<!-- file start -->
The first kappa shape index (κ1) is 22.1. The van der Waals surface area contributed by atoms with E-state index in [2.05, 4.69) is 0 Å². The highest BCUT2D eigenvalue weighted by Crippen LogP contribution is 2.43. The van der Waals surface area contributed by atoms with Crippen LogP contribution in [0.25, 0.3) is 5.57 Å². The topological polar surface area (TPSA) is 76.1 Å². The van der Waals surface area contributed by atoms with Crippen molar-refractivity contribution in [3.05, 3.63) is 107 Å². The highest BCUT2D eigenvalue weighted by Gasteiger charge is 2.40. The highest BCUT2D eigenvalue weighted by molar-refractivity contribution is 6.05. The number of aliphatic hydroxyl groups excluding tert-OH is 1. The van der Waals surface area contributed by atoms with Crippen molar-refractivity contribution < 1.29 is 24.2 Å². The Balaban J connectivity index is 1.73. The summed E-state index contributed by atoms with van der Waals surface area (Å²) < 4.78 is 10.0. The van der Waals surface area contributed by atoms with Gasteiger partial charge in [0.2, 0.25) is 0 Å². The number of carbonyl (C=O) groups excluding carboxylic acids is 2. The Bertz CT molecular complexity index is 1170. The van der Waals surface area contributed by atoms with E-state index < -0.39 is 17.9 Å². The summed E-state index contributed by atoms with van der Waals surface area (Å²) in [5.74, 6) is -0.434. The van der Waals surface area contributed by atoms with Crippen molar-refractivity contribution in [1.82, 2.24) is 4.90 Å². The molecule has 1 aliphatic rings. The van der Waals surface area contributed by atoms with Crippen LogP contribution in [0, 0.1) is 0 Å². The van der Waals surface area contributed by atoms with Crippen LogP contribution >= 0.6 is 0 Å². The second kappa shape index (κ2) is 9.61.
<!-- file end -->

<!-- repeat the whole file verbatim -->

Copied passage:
The first kappa shape index (κ1) is 22.1. The van der Waals surface area contributed by atoms with E-state index in [2.05, 4.69) is 0 Å². The highest BCUT2D eigenvalue weighted by Crippen LogP contribution is 2.43. The van der Waals surface area contributed by atoms with Crippen LogP contribution in [0.25, 0.3) is 5.57 Å². The topological polar surface area (TPSA) is 76.1 Å². The van der Waals surface area contributed by atoms with Crippen molar-refractivity contribution in [3.05, 3.63) is 107 Å². The highest BCUT2D eigenvalue weighted by Gasteiger charge is 2.40. The highest BCUT2D eigenvalue weighted by molar-refractivity contribution is 6.05. The number of aliphatic hydroxyl groups excluding tert-OH is 1. The van der Waals surface area contributed by atoms with Crippen molar-refractivity contribution < 1.29 is 24.2 Å². The Balaban J connectivity index is 1.73. The summed E-state index contributed by atoms with van der Waals surface area (Å²) < 4.78 is 10.0. The van der Waals surface area contributed by atoms with Gasteiger partial charge in [0.2, 0.25) is 0 Å². The number of carbonyl (C=O) groups excluding carboxylic acids is 2. The Bertz CT molecular complexity index is 1170. The van der Waals surface area contributed by atoms with E-state index < -0.39 is 17.9 Å². The summed E-state index contributed by atoms with van der Waals surface area (Å²) in [5.74, 6) is -0.434. The van der Waals surface area contributed by atoms with Crippen molar-refractivity contribution in [1.82, 2.24) is 4.90 Å². The molecule has 1 aliphatic rings. The van der Waals surface area contributed by atoms with Crippen LogP contribution in [0, 0.1) is 0 Å². The van der Waals surface area contributed by atoms with Crippen LogP contribution >= 0.6 is 0 Å². The second kappa shape index (κ2) is 9.61.